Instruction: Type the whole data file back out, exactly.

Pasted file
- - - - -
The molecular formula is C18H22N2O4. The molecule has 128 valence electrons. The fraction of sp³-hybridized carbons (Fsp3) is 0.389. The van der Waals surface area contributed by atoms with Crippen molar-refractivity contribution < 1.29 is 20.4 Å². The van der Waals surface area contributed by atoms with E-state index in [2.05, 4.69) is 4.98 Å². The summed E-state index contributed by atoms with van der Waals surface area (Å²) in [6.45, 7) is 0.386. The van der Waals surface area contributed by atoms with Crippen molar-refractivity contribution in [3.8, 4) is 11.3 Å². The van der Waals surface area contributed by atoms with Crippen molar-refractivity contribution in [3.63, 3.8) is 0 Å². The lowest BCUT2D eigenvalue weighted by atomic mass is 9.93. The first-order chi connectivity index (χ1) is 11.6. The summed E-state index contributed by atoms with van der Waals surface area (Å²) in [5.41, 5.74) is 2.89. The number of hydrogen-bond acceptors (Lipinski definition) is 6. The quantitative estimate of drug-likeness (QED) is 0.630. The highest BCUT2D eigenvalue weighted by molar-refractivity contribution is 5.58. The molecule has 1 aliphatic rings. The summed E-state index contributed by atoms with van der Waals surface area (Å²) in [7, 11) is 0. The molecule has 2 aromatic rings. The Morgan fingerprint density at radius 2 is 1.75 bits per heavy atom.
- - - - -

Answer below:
The molecular formula is C18H22N2O4. The molecule has 128 valence electrons. The fraction of sp³-hybridized carbons (Fsp3) is 0.389. The van der Waals surface area contributed by atoms with Crippen molar-refractivity contribution < 1.29 is 20.4 Å². The van der Waals surface area contributed by atoms with E-state index in [2.05, 4.69) is 4.98 Å². The summed E-state index contributed by atoms with van der Waals surface area (Å²) in [6.45, 7) is 0.386. The van der Waals surface area contributed by atoms with Crippen molar-refractivity contribution in [3.8, 4) is 11.3 Å². The van der Waals surface area contributed by atoms with Crippen molar-refractivity contribution in [3.63, 3.8) is 0 Å². The lowest BCUT2D eigenvalue weighted by atomic mass is 9.93. The first-order chi connectivity index (χ1) is 11.6. The summed E-state index contributed by atoms with van der Waals surface area (Å²) in [5.41, 5.74) is 2.89. The number of hydrogen-bond acceptors (Lipinski definition) is 6. The quantitative estimate of drug-likeness (QED) is 0.630. The highest BCUT2D eigenvalue weighted by molar-refractivity contribution is 5.58. The molecule has 1 aliphatic rings. The summed E-state index contributed by atoms with van der Waals surface area (Å²) in [7, 11) is 0. The molecule has 2 aromatic rings. The Morgan fingerprint density at radius 2 is 1.75 bits per heavy atom.